While in reality, the model will be more complex, we'll focus on a couple of lists and a single module for this example.
For this example, we'll use a simple composite list to represent our team and requirements structure. We'll define a teams list to outline the structure of the organization and a requirements list to hold all of our headcount requirements.
Our teams list is a simple list set with a top-level item of All Teams.
We've set our requirements list up as a numbered list using teams as its parent hierarchy. To show the full range of forms functionality we've also added two properties to our requirements list to track the project we anticipate the new hire moving onto—and these are both set to text formatted.
The module we'll use to track our requirements across the organization will be relatively simple and will only be dimensioned with the requirements list and a series of line items.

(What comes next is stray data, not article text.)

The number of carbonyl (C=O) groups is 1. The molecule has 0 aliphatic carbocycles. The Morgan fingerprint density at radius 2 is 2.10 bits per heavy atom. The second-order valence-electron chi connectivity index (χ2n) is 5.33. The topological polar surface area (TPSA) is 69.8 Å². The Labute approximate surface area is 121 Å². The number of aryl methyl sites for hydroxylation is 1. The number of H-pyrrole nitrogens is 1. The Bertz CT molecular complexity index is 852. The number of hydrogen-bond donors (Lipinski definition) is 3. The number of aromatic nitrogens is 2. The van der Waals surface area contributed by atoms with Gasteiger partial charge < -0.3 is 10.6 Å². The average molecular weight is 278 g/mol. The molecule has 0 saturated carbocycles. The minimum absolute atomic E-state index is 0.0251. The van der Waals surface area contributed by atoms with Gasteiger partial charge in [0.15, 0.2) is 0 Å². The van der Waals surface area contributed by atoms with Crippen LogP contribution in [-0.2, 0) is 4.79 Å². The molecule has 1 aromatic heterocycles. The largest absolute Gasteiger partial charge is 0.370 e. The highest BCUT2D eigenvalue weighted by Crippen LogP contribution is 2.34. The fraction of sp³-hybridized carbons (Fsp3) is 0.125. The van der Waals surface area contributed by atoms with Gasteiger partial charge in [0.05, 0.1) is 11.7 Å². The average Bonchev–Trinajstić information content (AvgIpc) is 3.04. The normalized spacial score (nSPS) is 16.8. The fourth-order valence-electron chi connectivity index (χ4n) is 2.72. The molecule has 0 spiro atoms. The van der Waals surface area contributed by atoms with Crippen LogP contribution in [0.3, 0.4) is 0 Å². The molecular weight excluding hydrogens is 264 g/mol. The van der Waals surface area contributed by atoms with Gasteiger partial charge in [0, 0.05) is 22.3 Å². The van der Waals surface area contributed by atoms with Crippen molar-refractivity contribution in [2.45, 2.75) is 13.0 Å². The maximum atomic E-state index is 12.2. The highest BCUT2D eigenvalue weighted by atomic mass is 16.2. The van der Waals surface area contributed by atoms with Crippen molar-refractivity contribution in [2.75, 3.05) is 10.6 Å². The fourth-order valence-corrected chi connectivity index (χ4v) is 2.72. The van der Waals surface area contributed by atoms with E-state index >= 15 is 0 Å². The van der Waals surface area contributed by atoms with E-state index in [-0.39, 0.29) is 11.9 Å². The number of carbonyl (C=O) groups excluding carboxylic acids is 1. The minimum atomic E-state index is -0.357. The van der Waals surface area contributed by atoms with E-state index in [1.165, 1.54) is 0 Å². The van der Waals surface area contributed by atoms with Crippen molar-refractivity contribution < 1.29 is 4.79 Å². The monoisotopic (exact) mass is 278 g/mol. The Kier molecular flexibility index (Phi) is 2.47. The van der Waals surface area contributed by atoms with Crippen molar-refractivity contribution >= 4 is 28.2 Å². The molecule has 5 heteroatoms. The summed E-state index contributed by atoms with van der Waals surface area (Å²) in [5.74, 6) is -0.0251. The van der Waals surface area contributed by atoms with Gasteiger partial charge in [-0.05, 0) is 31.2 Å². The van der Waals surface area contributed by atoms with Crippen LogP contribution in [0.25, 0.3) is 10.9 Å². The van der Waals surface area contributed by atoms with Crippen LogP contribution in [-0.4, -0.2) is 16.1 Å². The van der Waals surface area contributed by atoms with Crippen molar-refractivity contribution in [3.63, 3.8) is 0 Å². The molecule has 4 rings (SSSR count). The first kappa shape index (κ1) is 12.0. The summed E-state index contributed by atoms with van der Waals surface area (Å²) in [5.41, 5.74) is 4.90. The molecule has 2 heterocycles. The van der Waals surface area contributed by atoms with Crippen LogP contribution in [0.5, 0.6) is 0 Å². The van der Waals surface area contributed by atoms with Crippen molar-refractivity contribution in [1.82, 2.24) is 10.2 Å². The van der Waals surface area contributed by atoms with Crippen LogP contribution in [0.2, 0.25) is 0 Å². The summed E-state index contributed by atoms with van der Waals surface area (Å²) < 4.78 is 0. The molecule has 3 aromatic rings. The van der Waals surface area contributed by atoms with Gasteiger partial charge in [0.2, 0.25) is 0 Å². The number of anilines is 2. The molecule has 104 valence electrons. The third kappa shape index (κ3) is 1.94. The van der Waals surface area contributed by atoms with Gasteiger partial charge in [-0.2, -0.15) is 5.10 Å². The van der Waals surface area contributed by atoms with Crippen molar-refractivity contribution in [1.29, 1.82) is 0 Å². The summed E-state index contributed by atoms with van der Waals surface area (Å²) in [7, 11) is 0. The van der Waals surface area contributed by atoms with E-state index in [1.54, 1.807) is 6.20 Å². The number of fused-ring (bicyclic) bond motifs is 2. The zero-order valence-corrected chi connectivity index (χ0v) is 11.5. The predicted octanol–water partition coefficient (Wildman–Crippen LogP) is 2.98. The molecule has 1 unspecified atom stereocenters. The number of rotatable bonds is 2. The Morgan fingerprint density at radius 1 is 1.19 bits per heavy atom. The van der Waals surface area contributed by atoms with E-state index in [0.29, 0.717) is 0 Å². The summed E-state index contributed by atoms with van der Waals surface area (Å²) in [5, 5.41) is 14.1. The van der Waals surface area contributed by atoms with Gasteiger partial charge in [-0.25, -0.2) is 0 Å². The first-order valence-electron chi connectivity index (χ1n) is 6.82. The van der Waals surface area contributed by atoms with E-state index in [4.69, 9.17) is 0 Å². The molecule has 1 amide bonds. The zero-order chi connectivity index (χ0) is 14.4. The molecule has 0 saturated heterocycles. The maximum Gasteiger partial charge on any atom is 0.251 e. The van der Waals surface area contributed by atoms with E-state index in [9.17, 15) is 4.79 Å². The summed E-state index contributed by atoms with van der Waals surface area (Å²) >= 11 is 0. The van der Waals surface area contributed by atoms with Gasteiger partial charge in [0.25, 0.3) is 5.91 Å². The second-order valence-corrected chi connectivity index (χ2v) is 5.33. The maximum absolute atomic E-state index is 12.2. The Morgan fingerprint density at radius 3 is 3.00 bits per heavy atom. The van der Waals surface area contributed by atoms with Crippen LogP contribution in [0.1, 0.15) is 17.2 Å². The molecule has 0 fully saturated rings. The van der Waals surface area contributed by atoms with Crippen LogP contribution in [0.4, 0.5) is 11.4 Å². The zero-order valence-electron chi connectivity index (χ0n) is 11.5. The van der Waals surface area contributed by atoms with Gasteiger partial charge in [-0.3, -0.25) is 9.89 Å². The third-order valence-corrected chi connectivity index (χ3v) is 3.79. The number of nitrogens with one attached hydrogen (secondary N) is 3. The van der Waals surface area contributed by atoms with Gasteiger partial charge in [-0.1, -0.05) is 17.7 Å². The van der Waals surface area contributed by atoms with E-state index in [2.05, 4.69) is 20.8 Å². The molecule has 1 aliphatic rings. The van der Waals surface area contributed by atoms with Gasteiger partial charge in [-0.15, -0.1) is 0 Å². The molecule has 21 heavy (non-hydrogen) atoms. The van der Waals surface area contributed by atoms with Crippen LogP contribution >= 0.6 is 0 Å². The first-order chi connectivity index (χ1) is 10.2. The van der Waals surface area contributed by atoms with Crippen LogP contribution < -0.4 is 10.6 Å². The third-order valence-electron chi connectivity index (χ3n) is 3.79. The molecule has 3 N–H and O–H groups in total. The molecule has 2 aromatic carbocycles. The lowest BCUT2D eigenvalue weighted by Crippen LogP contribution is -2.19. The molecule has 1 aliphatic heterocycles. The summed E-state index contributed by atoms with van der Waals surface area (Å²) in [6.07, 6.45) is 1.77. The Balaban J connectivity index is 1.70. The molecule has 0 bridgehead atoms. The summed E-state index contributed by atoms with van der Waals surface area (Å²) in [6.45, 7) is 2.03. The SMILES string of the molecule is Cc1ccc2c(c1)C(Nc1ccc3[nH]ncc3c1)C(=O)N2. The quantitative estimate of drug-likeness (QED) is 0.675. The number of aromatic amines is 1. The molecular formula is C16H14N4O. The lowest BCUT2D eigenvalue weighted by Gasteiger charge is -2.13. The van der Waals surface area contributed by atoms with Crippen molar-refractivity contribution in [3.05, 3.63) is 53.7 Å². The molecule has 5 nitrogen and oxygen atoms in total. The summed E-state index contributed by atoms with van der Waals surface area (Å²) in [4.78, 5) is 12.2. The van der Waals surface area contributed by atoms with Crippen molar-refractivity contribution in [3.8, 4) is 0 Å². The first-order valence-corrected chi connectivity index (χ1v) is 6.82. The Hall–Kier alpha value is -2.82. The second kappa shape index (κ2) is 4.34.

We've also added a third, simple list that will help us to track headcount requirements across different years.
Creating Our Form
We'll start by building a simple worksheet in our new Headcount Planning app that will house our requirements module. This will be a simple, grid-focussed view that will let us track all of the incoming recruitment requirements in a single place.
We've made sure our view is pivoted with planning years on pages and our requirements list and line items visible within the grid.
We'll use this worksheet as our main headcount planning space, so we should now add a form to the page to allow our contributors to submit their requirements. We'll click into edit mode for the page and open the configure worksheet actions panel where we can decide what actions our end users can perform when working with this worksheet.
Opening up the forms section in the right-hand panel gives us the opportunity to reuse an existing form or to create a new one. As this page is a new requirement for our process, we'll click to add a new form.
We can give our form a name so we can track it as part of our app, and we'll choose the list we want the form to insert data into.
Adding List Properties